- Religious and cultural identity in foster care, 28 Aug
- The most secretive court in all of Christendom…, 31 Aug
- Misreporting the misreporting – that foster care case again, 5 Sep
- Sinister, Secretive and Cruel – A Fair Characterisation? 11 Sep.
This week the court held a further hearing, the IRH or Issues Resolution Hearing. In terms of the progress of the case itself, press reports tell us that little AB’s future will be decided at a final hearing in December, meaning that the proposed plan for her long term care is in some way disputed, it seems by the child’s mother. The details are unclear.
We understand that at least 7 major news organisations were at court for the hearing, and so they will have the advantage of seeing the to and fro in court, and hearing the judge’s remarks, some of which are quoted (presumably with her permission) in the articles which have now emerged.
The press reports we have seen contain significant new information in terms of the original issue reported on – the suitability of foster placement. See for example the BBC here and The Guardian here.
The key new information is :
- Tower Hamlets have conducted an investigation which has concluded that the child was provided with “warm and appropriate” care by the muslim foster carers (presumably the first of two sets, as it was the first set who were complained about), that the child and her grandmother had a warm relationship with them, and that the child missed both the carers and another child in their care
- The child is of dual nationality. She was christened but was not taken to church by her mother or anyone else. Her maternal grandparents are Muslim and while they do not attend mosque, they do pray at home (these statements are reported with the caveats “the court was told and “the court heard” so it’s important to understand that this means they may not be accepted by everyone as accurate).
- The judge has said that the report made for “very interesting reading” and provides an “alternative narrative” to that portrayed in the Times. We don’t know how selective these snippets are, although we have seen one BBC Journalist confirm the judge did not criticise the local authority in the course of the hearing, and the news reports confirm that the judge is not ruling (at this stage at any event) on the issues around the preivous foster placement.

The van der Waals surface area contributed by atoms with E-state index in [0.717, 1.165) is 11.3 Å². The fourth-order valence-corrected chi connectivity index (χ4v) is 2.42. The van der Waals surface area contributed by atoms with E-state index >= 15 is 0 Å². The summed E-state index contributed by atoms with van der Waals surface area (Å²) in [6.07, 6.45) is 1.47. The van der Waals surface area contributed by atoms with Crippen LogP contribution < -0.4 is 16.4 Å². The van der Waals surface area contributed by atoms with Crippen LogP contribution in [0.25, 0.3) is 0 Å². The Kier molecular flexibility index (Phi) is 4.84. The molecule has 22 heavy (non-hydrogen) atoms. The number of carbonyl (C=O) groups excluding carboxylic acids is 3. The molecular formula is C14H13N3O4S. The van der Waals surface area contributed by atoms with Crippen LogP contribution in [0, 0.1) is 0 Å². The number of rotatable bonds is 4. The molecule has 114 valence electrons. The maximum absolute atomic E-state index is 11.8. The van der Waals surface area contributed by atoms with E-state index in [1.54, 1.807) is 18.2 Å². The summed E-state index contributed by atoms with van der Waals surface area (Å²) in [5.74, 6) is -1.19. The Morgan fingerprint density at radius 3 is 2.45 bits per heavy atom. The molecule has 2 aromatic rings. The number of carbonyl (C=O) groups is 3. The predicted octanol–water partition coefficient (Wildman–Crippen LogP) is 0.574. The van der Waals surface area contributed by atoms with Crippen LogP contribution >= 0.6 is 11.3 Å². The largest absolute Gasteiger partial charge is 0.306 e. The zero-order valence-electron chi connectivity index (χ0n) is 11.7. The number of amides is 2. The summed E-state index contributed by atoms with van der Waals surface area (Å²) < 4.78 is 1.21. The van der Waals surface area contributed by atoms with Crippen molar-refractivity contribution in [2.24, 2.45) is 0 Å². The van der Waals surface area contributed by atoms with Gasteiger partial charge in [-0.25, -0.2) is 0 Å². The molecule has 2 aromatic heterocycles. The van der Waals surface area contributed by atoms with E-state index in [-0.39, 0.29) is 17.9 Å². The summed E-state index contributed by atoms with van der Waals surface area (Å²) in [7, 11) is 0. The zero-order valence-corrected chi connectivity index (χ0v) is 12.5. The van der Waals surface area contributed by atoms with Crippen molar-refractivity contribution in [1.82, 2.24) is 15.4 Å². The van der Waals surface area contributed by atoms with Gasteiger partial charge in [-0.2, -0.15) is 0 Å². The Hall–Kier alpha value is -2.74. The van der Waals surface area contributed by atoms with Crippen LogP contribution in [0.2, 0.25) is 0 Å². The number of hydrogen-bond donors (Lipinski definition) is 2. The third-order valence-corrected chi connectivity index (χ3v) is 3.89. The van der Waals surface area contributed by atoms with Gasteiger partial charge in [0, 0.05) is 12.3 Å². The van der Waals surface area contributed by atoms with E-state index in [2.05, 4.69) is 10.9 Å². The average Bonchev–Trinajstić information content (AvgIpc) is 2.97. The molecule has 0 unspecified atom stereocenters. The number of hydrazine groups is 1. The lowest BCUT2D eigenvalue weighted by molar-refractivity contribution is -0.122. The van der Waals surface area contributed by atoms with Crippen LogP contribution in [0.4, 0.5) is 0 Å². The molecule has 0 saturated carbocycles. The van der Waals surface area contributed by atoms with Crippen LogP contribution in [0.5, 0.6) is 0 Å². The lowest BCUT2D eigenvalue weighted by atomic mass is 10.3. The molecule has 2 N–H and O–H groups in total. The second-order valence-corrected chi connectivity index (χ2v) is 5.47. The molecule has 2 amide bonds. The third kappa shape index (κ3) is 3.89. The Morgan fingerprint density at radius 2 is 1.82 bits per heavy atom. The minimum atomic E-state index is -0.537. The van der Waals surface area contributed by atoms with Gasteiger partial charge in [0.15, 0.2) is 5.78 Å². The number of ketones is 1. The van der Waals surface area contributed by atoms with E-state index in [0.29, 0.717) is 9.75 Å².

- the report is disputed by the mother – whilst the grandmother does not seem to agree with her daughter about the significance of any issues with the foster carers.
- the judge has given permission for the local authority to publish “a redacted version of the report” (according to the Guardian) to be published or an “agreed narrative of events” (according to the BBC). We suggested the publication by Tower Hamlets of an approved statement would be helpful in our earlier blog post here so this is good news.
- The mother does not agree with the publication of a statement by Tower Hamlets and may appeal – the Guardian say “Lawyers for the mother said they objected to its publication and would have to take instruction from their client to appeal against the judge’s decision to publish the report, or apply for a stay of publication.” We think this is probably drawn from a remark made to a Guardian journalist after the hearing as other publications do not mention it. If read carefully it is not confirmation that the mother WILL appeal, only that they might.
The BBC report that :
…the judge said allowing Tower Hamlets to make a statement about the child would quell “frenzied speculation” around the case and allow the child a degree of privacy. She said the court would not make a finding about newspaper reporting of the case, adding: “It is simply about providing balanced information in the public domain.”
We couldn’t agree more. We will report further as more information comes to light.
At present this new information appears to cast doubt on the wisdom of the initial coverage by The Times, but until the redacted version of the report is published it is difficult to know whether the specific claims made initially, that the foster mother did not or could not speak English and that religious items and pork based food were not permitted were accurate.